- In The Big One there's a nested example of a Dungeon Bypass within a Dungeon Bypass. Faced with a situation where German occupation forces occupy most of Europe and it will require a massive effort over a period of years (with horrifying American and Russian Army casualties) to drive them back, the U.S. elects to destroy Germany directly by means of a nuclear attack aimed at its war production industry. (This is Truth in Television in that the plan used in the novel was actually that formulated by the U.S.A.A.F in 1941) Within that Dungeon Bypass is a second one; the Germans had built a comprehensive air defense system that wa scapable of inflicting severe casualties on any air force that tried to fly through said defense. The U.S. used the B-36 bomber whose high-flying capabilities allowed it to simply fly over the defenses (again, Truth in Television since the B-36 could fly 5,000 feet higher than even the best-performing German fighters and well over the threat of anti-aircraft guns and the missiles that existed at that time).
- In the Ravirn books, Clotho at one point seeks to keep Ravirn and Cerice imprisoned in her maze by making it imitate a quantum computer, thus causing all the gateways to be simultaneously open and closed, and thus impassible. Ravirn, however, is a minor chaos power, and more than capable of simply forcing the superposed gates into the 'open' state where it's convenient for him.
- Subverted in Doom. Fly gets fed up with hunting for key cards and fighting monsters over them so he blasts a door open with a few rockets. This is the only locked door he ever destroys: he meets the barons of hell shortly afterward and they can withstand four to fix rockets a piece. From that point on rockets are reserved for emergencies and "boss fights" so he and Arlene run the dungeons looking for key cards. One time he suggests the option to Arlene to avoid entering a maze of unnatural darkness to find the key. Their rocket supply is dangerously low so they brave the dark maze instead of risking taking the next baron without ammo. They encounter a baron in the maze and they kill it for the key. Running the dungeon cost them all their rockets when the Dungeon Bypass would have used a few.
- In Who Moved My Cheese, after Cheese Station C has been emptied, Hem and Haw chisel holes in the wall to see if more cheese is behind the wall.
- In Ralph S. Mouse the title character takes a similar approach to the mouse in the page image, running across the top of a maze instead of finding his way through it.
Live Action TV
- Bones did this once. A real dead body was found in one of those Halloween haybale mazes, so Booth kicks the bales down and cuts a straight path to and from the parking lot. Apparently, he was the only one to even consider this, as everyone else appears rather shocked.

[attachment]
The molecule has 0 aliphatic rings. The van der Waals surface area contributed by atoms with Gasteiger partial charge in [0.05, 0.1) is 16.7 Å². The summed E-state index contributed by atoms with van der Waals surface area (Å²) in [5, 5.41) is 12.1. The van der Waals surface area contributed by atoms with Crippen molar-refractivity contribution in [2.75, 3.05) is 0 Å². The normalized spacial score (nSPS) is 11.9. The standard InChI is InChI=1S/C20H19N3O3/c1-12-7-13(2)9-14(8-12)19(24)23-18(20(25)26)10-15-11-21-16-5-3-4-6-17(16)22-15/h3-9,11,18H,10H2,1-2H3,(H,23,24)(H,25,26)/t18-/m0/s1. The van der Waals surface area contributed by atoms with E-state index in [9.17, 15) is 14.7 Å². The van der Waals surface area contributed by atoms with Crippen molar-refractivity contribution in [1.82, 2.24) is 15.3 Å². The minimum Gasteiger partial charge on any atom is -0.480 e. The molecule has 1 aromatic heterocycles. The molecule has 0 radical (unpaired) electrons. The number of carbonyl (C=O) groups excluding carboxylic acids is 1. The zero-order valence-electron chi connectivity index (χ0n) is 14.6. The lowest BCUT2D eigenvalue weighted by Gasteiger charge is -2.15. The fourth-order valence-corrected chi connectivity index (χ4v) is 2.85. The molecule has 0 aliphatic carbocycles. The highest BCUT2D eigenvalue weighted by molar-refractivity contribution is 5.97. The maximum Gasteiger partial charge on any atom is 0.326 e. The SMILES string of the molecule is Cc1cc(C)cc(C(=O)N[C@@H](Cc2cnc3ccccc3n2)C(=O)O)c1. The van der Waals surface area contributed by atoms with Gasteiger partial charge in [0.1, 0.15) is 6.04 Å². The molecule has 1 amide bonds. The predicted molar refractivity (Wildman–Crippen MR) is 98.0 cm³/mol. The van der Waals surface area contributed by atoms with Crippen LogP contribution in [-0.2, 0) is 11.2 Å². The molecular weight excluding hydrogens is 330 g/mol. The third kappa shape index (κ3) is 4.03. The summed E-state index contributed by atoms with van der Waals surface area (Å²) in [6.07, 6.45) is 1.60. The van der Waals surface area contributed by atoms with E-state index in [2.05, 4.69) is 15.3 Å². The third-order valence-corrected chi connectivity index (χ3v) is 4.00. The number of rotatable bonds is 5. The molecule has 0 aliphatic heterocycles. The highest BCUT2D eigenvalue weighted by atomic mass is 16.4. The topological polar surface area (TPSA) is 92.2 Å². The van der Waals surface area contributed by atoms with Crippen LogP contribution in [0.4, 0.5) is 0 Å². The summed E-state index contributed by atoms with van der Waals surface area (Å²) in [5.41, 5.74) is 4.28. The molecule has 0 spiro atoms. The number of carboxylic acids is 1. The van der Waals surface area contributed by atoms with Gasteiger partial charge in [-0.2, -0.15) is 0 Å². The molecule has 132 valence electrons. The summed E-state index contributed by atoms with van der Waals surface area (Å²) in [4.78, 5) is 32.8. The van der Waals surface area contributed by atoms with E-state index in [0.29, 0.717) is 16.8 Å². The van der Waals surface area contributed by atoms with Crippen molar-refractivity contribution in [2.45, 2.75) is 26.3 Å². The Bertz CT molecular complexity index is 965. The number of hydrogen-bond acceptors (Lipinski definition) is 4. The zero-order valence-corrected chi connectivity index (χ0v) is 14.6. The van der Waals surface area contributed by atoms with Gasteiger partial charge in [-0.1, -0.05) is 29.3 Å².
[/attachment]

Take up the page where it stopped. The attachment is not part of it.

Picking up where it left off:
- The premier episode of Burn Notice has a drug dealer feeling secure behind his armoured, reinforced door. Narrator Michael Lampshades the trope when he shoots through the ordinary thin wall beside the door, wounding the dealer, then busting in through another wall where he'd previously removed the exterior sheeting so it was only the drywall he had to break to enter.
- In Kaizoku Sentai Gokaiger vs. Space Sheriff Gavan: The Movie, the Gokaiger have to climb all the way to the top of the Big Bad's tower to rescue Gavan, but once he's free they simply blow a hole in each of the successive floors to get them back to the ground level. Then, adding injury to insult, they pull out their BFG and fire it upwards, taking out a large section of the castle and killing all the bad guys they bypassed.
- Done in an episode of Knightmare.
- From the Red Dwarf episode Rimmerworld comes this exchange:
Lister: Why don't we scrape away this mortar here. Slide one of these bricks out. Then using rope weaved from strands of this hessien, rig up a kind of pulley system. So then when a guard comes in, stands on a tripwire, gets laid out. Then we put Rimmer in the guards uniform. He leads us out. We steal some swords. And fight our way back to the bug.
Kryten: Or we could use the teleporter.
- Again from Duct Soup. The crew crawl through the ventilation shafts of Starbug after the ship apparently goes offline. Kryten made sure the doors were functional but didn't explain this until they got back.
- Happens in the Stargate SG-1 episode "The Serpent's Lair":
Bra'tac: The shield generators are far below, there — in the very bowels of the ship. We must climb down several decks, through the length of the ship. Then, taking our weapons, we must—
O'Neill: (shrugs and tosses grenades down the shaft; the generators explode; he looks back at Bra'tac) Grenades.
- In a later episode, Sam, Jonas Quinn and Jackson are trying to find the Eye of Ra, and have spent most of the episode puzzling out how to find the compartment it's in. When they do find the compartment, there's another set of locks... but they're running out of time, so Sam just blasts through it with her P90.